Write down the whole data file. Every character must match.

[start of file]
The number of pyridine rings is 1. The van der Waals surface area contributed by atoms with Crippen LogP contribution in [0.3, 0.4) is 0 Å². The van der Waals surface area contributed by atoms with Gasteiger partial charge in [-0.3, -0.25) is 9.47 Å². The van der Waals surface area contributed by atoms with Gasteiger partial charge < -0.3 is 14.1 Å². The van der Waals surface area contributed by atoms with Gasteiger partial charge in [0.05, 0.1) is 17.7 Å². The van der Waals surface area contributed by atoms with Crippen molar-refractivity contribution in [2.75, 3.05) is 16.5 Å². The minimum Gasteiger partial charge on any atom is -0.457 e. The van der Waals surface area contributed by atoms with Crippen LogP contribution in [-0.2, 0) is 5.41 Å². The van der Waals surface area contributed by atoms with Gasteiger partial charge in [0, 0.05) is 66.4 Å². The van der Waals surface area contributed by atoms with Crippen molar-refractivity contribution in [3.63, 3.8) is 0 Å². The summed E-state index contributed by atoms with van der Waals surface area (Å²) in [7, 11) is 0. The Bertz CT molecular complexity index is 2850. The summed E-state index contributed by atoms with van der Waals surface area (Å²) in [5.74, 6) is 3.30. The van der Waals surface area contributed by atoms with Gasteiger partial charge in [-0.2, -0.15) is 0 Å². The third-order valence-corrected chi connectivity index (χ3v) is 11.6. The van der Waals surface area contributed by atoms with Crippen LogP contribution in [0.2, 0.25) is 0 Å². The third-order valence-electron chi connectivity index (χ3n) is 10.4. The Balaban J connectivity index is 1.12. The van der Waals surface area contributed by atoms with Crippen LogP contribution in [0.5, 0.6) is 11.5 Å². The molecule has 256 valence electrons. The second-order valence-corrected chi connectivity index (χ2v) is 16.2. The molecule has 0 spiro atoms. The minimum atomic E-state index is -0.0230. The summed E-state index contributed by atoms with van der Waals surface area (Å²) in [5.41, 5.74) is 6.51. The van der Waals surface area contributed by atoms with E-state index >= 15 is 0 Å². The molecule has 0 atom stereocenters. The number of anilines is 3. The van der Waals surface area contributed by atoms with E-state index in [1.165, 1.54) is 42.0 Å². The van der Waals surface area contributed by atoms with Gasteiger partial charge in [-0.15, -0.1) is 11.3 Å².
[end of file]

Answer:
The number of pyridine rings is 1. The van der Waals surface area contributed by atoms with Crippen LogP contribution in [0.3, 0.4) is 0 Å². The van der Waals surface area contributed by atoms with Gasteiger partial charge in [-0.3, -0.25) is 9.47 Å². The van der Waals surface area contributed by atoms with Gasteiger partial charge < -0.3 is 14.1 Å². The van der Waals surface area contributed by atoms with Gasteiger partial charge in [0.05, 0.1) is 17.7 Å². The van der Waals surface area contributed by atoms with Crippen molar-refractivity contribution in [2.75, 3.05) is 16.5 Å². The minimum Gasteiger partial charge on any atom is -0.457 e. The van der Waals surface area contributed by atoms with Crippen LogP contribution in [-0.2, 0) is 5.41 Å². The van der Waals surface area contributed by atoms with Gasteiger partial charge in [0, 0.05) is 66.4 Å². The van der Waals surface area contributed by atoms with Crippen molar-refractivity contribution in [3.63, 3.8) is 0 Å². The summed E-state index contributed by atoms with van der Waals surface area (Å²) in [7, 11) is 0. The Bertz CT molecular complexity index is 2850. The summed E-state index contributed by atoms with van der Waals surface area (Å²) in [5.74, 6) is 3.30. The van der Waals surface area contributed by atoms with Gasteiger partial charge in [-0.2, -0.15) is 0 Å². The third-order valence-corrected chi connectivity index (χ3v) is 11.6. The van der Waals surface area contributed by atoms with Crippen LogP contribution in [0.2, 0.25) is 0 Å². The third-order valence-electron chi connectivity index (χ3n) is 10.4. The Balaban J connectivity index is 1.12. The van der Waals surface area contributed by atoms with Crippen LogP contribution in [0.5, 0.6) is 11.5 Å². The molecule has 256 valence electrons. The second-order valence-corrected chi connectivity index (χ2v) is 16.2. The molecule has 0 spiro atoms. The minimum atomic E-state index is -0.0230. The summed E-state index contributed by atoms with van der Waals surface area (Å²) in [5.41, 5.74) is 6.51. The van der Waals surface area contributed by atoms with E-state index >= 15 is 0 Å². The molecule has 0 atom stereocenters. The number of anilines is 3. The van der Waals surface area contributed by atoms with E-state index in [1.165, 1.54) is 42.0 Å². The van der Waals surface area contributed by atoms with Gasteiger partial charge in [-0.15, -0.1) is 11.3 Å².